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The Disaster Artist

The Disaster Artist
Dir. James Franco

When James Franco decided to make a movie about the most famous bad movie of them all, I expected something subversive, funny yet subtle, delving into the mind of Tommy Wiseau (the mind behind The Room), sadly The Disaster Artist is none of those things. Yet it is funny, at times it is even hilarious but then again, when you are replicating scenes, frame by frame, from The Room, with Franco's hilarious Tommy accent, how can it not be? The problem is, beyond replicating what many cinema-goers have already seen via YouTube and maybe even late night screenings, there is little substance here.

The movie opens with a meeting between Tommy (James Franco) and Greg (brother Dave), who quickly develop an unlikely friendship, seemingly based on how much Greg admires Tommy's balls for being bat **** crazy. That is it, that is all we really know about the two and why they remain friends. Towards the end of the movie, there is no reason for Greg to go back to Tommy, after having been treated like utter trash...but he does. A shrug and a smile later, they are friends again.

A supporting cast which included Alison Brie, Seth Rogen and a weird, nonsensical cameo from Bryan Cranston add little to the story. A little digging shows that Brie's character is entire fictitious, Cranston's part in the film is also made up (why is it included at all?) and while Rogen delivers a few funny quips and expressions, his character is relegated to the background.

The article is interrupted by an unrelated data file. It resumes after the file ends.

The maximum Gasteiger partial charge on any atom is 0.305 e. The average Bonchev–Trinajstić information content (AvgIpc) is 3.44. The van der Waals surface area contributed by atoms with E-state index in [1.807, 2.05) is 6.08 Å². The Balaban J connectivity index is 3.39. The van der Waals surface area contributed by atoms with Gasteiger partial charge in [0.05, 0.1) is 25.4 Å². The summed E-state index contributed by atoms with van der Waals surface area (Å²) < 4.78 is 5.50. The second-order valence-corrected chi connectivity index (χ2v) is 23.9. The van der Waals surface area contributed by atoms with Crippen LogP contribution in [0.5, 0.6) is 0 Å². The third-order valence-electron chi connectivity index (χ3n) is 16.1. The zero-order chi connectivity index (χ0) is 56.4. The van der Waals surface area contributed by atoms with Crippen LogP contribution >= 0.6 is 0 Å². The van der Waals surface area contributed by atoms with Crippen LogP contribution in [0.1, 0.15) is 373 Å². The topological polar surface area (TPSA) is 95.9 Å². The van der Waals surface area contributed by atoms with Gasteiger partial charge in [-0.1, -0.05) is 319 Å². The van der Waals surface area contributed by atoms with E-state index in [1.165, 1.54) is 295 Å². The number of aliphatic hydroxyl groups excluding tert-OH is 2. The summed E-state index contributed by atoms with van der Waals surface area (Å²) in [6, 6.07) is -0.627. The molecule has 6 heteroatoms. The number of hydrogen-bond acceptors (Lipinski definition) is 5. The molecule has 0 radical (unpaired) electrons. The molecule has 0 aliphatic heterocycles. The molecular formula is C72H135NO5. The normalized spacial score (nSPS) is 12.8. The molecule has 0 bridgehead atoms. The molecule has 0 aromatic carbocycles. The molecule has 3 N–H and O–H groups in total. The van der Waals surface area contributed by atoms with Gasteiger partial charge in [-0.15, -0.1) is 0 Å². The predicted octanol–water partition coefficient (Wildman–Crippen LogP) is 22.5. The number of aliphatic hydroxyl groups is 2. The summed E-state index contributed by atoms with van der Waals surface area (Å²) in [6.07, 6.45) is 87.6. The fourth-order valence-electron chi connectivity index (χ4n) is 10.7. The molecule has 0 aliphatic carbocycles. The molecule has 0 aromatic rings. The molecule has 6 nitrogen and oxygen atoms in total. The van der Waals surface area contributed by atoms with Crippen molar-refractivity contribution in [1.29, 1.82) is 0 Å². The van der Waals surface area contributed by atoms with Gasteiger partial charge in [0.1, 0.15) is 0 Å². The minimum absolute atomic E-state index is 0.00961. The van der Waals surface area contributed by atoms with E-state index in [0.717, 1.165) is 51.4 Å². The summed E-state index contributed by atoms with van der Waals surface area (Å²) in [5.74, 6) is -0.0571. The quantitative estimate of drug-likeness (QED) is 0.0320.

Ultimately, much like The Room itself, this movie will make you laugh but leave you feeling cold. Seeing the end credits roll, you start to wonder why you wasted a 103 minutes of your life. I hate to be this negative about it, but apart from aping The Room and making fun of the subject matter, there isn't much here. I guess that is representative of James Franco himself. Funny, weird and intriguing but delve a little deeper and there is nothing beyond the odd stare.

A completely missed opportunity to dig deep into the life of one of cinema's most mysterious and engaging entities. Tommy Wiseau deserves a deeper introspective, maybe a documentary based on Greg Sestero's book would be better.

Oh, Hi 5/10 mediocre score...anyway, how's your sex life?